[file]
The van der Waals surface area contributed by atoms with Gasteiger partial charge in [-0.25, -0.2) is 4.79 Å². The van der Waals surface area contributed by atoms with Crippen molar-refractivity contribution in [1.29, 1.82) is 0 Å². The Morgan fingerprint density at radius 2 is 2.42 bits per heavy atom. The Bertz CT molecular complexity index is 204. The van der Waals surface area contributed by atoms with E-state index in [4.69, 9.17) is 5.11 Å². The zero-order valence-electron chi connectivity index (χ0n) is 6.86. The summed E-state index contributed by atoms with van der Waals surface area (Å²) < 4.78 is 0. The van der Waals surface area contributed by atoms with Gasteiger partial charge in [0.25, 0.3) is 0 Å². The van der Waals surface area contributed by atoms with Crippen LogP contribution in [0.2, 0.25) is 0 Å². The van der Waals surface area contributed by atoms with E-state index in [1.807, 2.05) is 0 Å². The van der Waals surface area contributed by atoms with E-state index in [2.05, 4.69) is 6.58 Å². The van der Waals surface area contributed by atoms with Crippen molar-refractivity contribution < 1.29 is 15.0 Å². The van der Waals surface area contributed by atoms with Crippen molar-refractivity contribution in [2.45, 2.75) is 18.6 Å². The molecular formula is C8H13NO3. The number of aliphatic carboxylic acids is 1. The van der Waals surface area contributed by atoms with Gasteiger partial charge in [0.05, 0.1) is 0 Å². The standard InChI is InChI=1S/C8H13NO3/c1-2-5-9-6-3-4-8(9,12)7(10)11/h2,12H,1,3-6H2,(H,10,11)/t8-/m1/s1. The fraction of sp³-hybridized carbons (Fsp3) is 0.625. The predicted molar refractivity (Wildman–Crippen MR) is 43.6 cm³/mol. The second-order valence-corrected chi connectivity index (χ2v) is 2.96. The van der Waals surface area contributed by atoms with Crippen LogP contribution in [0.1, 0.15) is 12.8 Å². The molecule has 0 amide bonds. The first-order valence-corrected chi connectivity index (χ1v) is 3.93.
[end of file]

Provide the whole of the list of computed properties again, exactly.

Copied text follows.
The van der Waals surface area contributed by atoms with Gasteiger partial charge in [-0.25, -0.2) is 4.79 Å². The van der Waals surface area contributed by atoms with Crippen molar-refractivity contribution in [1.29, 1.82) is 0 Å². The Morgan fingerprint density at radius 2 is 2.42 bits per heavy atom. The Bertz CT molecular complexity index is 204. The van der Waals surface area contributed by atoms with E-state index in [4.69, 9.17) is 5.11 Å². The zero-order valence-electron chi connectivity index (χ0n) is 6.86. The summed E-state index contributed by atoms with van der Waals surface area (Å²) < 4.78 is 0. The van der Waals surface area contributed by atoms with Gasteiger partial charge in [0.25, 0.3) is 0 Å². The van der Waals surface area contributed by atoms with Crippen LogP contribution in [0.2, 0.25) is 0 Å². The van der Waals surface area contributed by atoms with E-state index in [1.807, 2.05) is 0 Å². The van der Waals surface area contributed by atoms with E-state index in [2.05, 4.69) is 6.58 Å². The van der Waals surface area contributed by atoms with Crippen molar-refractivity contribution < 1.29 is 15.0 Å². The van der Waals surface area contributed by atoms with Crippen molar-refractivity contribution in [2.45, 2.75) is 18.6 Å². The molecular formula is C8H13NO3. The number of aliphatic carboxylic acids is 1. The van der Waals surface area contributed by atoms with Gasteiger partial charge in [0.05, 0.1) is 0 Å². The standard InChI is InChI=1S/C8H13NO3/c1-2-5-9-6-3-4-8(9,12)7(10)11/h2,12H,1,3-6H2,(H,10,11)/t8-/m1/s1. The fraction of sp³-hybridized carbons (Fsp3) is 0.625. The predicted molar refractivity (Wildman–Crippen MR) is 43.6 cm³/mol. The second-order valence-corrected chi connectivity index (χ2v) is 2.96. The van der Waals surface area contributed by atoms with Crippen LogP contribution in [0.1, 0.15) is 12.8 Å². The molecule has 0 amide bonds. The first-order valence-corrected chi connectivity index (χ1v) is 3.93.